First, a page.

And the reporter missed a huge red flag. Tina says she agonized, every single day for 9 months, whether she should try drinking again. Discussed it with her fiance - who said he'd support her no matter what - every day for 9 months. But here's the thing - overblown claims about the magic of red wine aside, drinking provides no tangible benefit. Billions of people will go their entire lives without ever touching a drop, and they'll be none the worse for it. So why, if the benefits are so low and the risks so very high, would she take the risk? Especially when she's been in the program for 20 years, hearing people tell exactly this story for 20 years. She's a big girl and entitled to her own decisions, but I feel like the reporter should have probed that question, if not with Tina, than with an addiction professional. 
It seems to me that the general public is already so unaware of how addiction and addiction recovery programs work, and I feel like this story made listeners all a little more ignorant, which is kind of the opposite of what journalism is supposed to do. And while in the end, it's the addict who is solely responsible for his or her behavior, the people around the addict should know that Tina's story is far more likely than not to end in disaster.

Friday, November 14, 2014

Basically high school

I learned a new phrase recently, and the fact that I only just learned it probably means I am one - basic bitch. A basic bitch, according to, is someone who is boring and unoriginal, usually a woman and usually white. Someone might be considered a basic bitch if she likes the products below - Uggs, infinity scarves, and pumpkin spice lattes. 
I'm super excited that we still think a person's consumer spending habits have anything to do with who they are. If we swapped out the Uggs for Docs, the pumpkin spice latte for absinthe, you'd no longer be unoriginal? If a hipster wore the outfit ironically, would the outfit cease to be basic?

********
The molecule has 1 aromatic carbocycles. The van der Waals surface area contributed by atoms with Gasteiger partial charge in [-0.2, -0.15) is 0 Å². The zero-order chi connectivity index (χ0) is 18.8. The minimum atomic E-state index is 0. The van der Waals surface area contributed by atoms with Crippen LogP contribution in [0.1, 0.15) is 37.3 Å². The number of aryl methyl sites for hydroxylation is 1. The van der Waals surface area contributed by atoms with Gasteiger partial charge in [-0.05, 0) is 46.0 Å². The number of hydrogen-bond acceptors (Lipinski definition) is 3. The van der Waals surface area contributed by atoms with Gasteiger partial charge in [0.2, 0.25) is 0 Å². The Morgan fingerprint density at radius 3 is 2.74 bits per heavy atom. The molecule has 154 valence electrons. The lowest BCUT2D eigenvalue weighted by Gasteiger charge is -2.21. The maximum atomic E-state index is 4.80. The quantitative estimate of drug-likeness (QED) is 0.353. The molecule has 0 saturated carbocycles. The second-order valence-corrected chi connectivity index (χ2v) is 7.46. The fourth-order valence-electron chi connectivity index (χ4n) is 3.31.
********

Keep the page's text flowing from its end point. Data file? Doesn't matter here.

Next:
The bitch on the right might be basic, but when she takes those earrings out
she won't have earlobes like a stretched out hair scrunchie. 
It cracks me up that supposed nonconformists still think that you can go into a store and buy a personality. Like only cool kids get their skinny jeans from American Apparel and only basic bitches get them at American Eagle. Wow, man, that messenger bag you got from Target may be identical to the one I dug out of the bargain bin at the Salvation Army, but you are clearly the soulless conformist, whereas I'm an individual (just like the million other people who accessorize exactly like I do). They're purses, dude. They hold your crap. The only difference between you and the basic bitch is that her bag didn't come with a colony of bed bugs.
Just noticed that this is an actual photo of a cat
It seems to me that basic bitches and the people who bitch about them are using clothing for the exact same purpose - to identify themselves with a tribe. Yoga pants are tribal tattoos for the modern world. Regardless of what you're wearing, if you're dressed exactly like your friends, you're not an individual, no matter how idiotically your friends dress.

Monday, November 10, 2014

Hey, beautiful

Some lady made a video of herself walking through the streets of New York getting cat called right and left. A lot of people watched it, then a lot of other people were like, "...uh, why is every single dude in this video a person of color?" 
So I'm not posting it, but instead I'm posting the video above. 
I don't have super strong feelings on the subject; either I've become hideous or people in Canton are way more civilized than people in Akron or Cleveland, but I can't remember the last time I got catcalled.
I do remember some of the first, when I was 11 or 12. Some drunk dude screaming "Hey little girl, you want some candy?" (his much more reasonable drunk friend revealed that they did not, in fact, have candy, much to my dismay). Walking a babysitting charge at 13 and having a dude offer to father my next kid in language not appropriate for a teenager, let alone the 2-year-old in the stroller I was pushing.